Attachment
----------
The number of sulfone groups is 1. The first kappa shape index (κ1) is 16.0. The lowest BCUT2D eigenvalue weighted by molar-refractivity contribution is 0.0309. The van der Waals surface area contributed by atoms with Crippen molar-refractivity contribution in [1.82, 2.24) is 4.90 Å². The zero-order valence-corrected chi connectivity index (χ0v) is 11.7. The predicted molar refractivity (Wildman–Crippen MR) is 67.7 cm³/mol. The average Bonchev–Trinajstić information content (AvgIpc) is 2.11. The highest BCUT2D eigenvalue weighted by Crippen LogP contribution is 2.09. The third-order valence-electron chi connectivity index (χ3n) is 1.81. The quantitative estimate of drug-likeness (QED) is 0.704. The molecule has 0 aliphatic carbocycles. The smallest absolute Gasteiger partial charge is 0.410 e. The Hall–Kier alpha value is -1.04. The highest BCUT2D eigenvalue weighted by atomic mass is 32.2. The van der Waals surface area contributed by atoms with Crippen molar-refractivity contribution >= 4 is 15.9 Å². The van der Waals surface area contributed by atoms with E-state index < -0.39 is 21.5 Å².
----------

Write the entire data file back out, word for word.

The number of sulfone groups is 1. The first kappa shape index (κ1) is 16.0. The lowest BCUT2D eigenvalue weighted by molar-refractivity contribution is 0.0309. The van der Waals surface area contributed by atoms with Crippen molar-refractivity contribution in [1.82, 2.24) is 4.90 Å². The zero-order valence-corrected chi connectivity index (χ0v) is 11.7. The predicted molar refractivity (Wildman–Crippen MR) is 67.7 cm³/mol. The average Bonchev–Trinajstić information content (AvgIpc) is 2.11. The highest BCUT2D eigenvalue weighted by Crippen LogP contribution is 2.09. The third-order valence-electron chi connectivity index (χ3n) is 1.81. The quantitative estimate of drug-likeness (QED) is 0.704. The molecule has 0 aliphatic carbocycles. The smallest absolute Gasteiger partial charge is 0.410 e. The Hall–Kier alpha value is -1.04. The highest BCUT2D eigenvalue weighted by atomic mass is 32.2. The van der Waals surface area contributed by atoms with Crippen molar-refractivity contribution >= 4 is 15.9 Å². The van der Waals surface area contributed by atoms with E-state index < -0.39 is 21.5 Å².